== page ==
Good languages not only rest on mathematical concepts which make logical reasoning about programs possible, but they rest on a small number of concepts and rules that can freely be combined. If the definition of a language requires fat manuals of hundred pages and more, and if the definition refers to a mechanical model of execution (i.e. to a computer), this must be taken as a sure symptom of inadequacy. But alas, in this respect Algol had in 1960 been far ahead of most of its successors, in particular of all those that are so popular today.


6) Another very popular language is C++. I know you are not particularly fond of it, and that in many cases, a safer language could be better. However, sometimes I wonder if it wouldn't be wiser to help programmers instead of battling them. For instance, in many cases C++ programmers would be happy to use a safer version of the language: not all of them are so concerned with 100% compatibility with C. A version of C++ were pointers and arrays are clearly separated, and were you get a warning when (e.g.) you assign a float to a long, and so on, would help them to write better programs and still not require to learn a completely new language. I understand that it is more pleasing to design a pure language than trying to make a fragile one safer, but then, if just a handful of peoples use this pure language, are we really advancing the state of the software development?

> My duty as a teacher is to train, educate future programmers. In trying to do this as well as possible, I present fundamental notions as clearly and succinctly as possible. I certainly do not let an inadequate notation hinder me in this task. If students have grasped the important ideas and have gained a certain versatility and familiarity with the subject, they find no difficulty in adapting to other languages if required (although they typically complain about the new inconveniences). I do not see why anyone would call this "battling programmers".

One may indeed wonder why nobody in the vast software industry has undertaken the task proposed by you: Defining a safe subset of C++. I can figure out two reasons: (1) The software world is eager for "more powerful" languages, but not for restrictive subsets. And (2), such attempts are doomed to fail just like attempts to strengthen the structure of a house built on sand. There are things that you simply cannot add as an afterthought.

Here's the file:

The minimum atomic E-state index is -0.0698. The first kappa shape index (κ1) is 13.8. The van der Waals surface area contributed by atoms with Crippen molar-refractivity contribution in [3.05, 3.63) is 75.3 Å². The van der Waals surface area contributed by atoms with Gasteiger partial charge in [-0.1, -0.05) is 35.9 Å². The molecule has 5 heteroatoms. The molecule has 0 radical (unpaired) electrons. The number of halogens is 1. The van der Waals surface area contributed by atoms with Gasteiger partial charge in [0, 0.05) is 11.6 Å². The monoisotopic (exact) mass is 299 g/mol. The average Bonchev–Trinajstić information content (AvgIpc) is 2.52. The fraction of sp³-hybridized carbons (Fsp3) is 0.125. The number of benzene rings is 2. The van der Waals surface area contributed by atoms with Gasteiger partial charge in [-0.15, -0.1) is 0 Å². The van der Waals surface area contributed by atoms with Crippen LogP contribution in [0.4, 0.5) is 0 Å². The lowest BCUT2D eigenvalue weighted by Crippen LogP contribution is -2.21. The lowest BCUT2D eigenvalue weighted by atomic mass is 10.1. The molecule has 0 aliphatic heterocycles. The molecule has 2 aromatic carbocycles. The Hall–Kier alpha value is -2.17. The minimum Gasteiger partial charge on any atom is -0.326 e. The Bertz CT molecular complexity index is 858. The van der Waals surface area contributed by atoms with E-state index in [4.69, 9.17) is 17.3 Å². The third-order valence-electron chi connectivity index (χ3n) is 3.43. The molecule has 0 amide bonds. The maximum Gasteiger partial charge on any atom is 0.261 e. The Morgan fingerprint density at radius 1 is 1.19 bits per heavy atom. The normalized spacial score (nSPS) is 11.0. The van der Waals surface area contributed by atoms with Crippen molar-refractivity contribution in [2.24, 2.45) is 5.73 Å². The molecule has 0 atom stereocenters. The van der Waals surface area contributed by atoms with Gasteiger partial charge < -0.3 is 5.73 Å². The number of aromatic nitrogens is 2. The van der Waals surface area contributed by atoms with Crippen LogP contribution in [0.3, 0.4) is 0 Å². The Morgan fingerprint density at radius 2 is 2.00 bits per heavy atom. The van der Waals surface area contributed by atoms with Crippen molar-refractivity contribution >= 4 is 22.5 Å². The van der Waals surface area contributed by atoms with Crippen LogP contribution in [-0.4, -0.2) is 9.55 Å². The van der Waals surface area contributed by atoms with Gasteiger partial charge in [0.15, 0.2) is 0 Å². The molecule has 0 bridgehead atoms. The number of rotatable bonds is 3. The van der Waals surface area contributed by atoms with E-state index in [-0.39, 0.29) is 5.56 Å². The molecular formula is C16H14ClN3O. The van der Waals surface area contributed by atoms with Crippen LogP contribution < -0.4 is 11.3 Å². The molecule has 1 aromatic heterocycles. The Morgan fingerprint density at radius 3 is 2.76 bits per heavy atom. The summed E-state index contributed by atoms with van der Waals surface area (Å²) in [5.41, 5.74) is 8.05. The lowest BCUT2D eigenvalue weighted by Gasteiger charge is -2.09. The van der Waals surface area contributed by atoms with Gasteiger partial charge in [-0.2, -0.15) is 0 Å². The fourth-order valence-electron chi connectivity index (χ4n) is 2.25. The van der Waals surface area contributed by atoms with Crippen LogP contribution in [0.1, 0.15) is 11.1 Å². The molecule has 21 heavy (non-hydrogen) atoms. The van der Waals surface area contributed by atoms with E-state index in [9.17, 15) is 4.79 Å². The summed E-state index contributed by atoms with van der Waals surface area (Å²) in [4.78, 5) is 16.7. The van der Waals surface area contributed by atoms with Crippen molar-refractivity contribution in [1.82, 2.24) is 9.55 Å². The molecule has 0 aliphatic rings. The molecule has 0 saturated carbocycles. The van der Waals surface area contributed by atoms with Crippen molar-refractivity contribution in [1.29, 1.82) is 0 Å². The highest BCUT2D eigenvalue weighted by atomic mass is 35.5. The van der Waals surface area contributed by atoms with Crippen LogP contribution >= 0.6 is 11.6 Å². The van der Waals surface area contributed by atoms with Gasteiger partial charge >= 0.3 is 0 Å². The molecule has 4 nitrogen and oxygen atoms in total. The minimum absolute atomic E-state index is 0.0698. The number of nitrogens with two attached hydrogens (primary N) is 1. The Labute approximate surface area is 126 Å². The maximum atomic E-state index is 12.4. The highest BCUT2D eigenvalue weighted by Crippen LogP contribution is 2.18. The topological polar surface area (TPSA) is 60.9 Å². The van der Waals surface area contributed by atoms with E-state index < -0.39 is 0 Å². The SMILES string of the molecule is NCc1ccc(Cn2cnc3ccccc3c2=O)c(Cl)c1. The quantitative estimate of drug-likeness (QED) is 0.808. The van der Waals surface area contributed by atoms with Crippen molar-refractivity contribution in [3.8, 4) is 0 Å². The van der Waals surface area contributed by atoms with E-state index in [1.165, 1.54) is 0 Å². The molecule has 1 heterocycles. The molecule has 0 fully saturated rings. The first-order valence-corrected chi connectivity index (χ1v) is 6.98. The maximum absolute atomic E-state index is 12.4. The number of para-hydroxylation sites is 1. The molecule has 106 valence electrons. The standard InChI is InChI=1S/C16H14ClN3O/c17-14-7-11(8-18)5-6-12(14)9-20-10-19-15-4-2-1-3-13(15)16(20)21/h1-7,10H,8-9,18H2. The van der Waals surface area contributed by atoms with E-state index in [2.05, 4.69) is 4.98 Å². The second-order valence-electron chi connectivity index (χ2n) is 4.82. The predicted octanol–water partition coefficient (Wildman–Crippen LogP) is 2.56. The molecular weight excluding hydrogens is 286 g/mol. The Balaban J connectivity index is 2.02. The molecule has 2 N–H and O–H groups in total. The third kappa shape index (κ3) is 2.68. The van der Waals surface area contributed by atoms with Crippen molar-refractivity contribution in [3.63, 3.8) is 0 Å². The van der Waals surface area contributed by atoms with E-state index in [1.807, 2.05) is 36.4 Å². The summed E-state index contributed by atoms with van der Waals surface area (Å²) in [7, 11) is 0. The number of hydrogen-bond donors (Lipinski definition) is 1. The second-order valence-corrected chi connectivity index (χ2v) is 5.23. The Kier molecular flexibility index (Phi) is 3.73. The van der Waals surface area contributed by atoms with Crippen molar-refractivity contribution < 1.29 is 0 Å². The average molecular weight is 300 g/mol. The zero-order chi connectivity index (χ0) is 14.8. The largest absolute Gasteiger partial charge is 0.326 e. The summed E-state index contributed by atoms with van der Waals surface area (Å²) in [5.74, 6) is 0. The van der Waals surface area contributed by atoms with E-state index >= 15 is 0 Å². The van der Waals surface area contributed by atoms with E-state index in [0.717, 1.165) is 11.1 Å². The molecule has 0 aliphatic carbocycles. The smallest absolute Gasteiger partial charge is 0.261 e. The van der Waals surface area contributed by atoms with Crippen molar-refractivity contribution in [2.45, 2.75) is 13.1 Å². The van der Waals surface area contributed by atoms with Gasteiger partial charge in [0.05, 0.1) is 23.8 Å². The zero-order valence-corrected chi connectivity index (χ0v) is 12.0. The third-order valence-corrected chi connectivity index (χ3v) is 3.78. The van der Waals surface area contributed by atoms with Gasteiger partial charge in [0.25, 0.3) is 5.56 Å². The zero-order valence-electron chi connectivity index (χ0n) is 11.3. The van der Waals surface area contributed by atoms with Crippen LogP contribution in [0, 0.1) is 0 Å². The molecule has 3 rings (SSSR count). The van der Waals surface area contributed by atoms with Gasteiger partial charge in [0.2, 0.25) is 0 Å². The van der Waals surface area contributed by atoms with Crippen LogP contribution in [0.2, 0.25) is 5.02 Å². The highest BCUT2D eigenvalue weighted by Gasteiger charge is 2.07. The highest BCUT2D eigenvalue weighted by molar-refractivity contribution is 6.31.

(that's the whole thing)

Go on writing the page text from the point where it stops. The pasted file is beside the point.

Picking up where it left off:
7) To conclude: isn't the software development community focusing too much on technical issues, forgetting that software development is mostly a human activity? For instance, I think that one of the reasons for the popularity of BASIC and C is that their relative lack of constraints allows for some "local solutions" (euphemism for patch :-) to be introduced late in the development cycle. We all know that we should carefully design software before going to code. But we also know very well that (in most cases) management does not want to pay _now_ for _long term_ benefits (this is one of the reasons some peoples are not so happy with OOP). Hence, software is routinely patched when already in advanced state of development, and a language which allows that to be done without too much worries will be more widely used than one which requires a large investment in upfront design. But then we continue to bash programmers for being "dirty" when in fact they are just playing in the real world, not in an ideal world. Wouldn't be better to think about programming languages with more consideration for human issues?

> I remember a long discussion in an academic seminar in the mid 1970s, when the word "software crisis" was in full swing and the notion of correctness proofs of programs was put forward as a possible remedy. Professor C.A.R. Hoare, the speaker, had eloquently presented the principles and the advantages of correctness proofs replacing testing. After a long discussion about the pros and cons Jim Morris got up and disarmingly asked: But Tony, what is your answer if we frankly confess that we dearly love debugging? You want us to abandon our most cherished enjoyment!

20 years later we know that correctness proofs haven't much influenced programming practice at large. Workers still happily enjoy debugging, armed with ever more sophisticated (and undebugged) tools. Is this what you call "consideration of human issues"? Everybody wants progress all right, but only if it allows them to retain acquired habits.

1. N. Wirth and J. Gutknecht. Project Oberon. Addison-Wesley, 1992, ISBN 0-201-54428-8.

dated 31st January 1997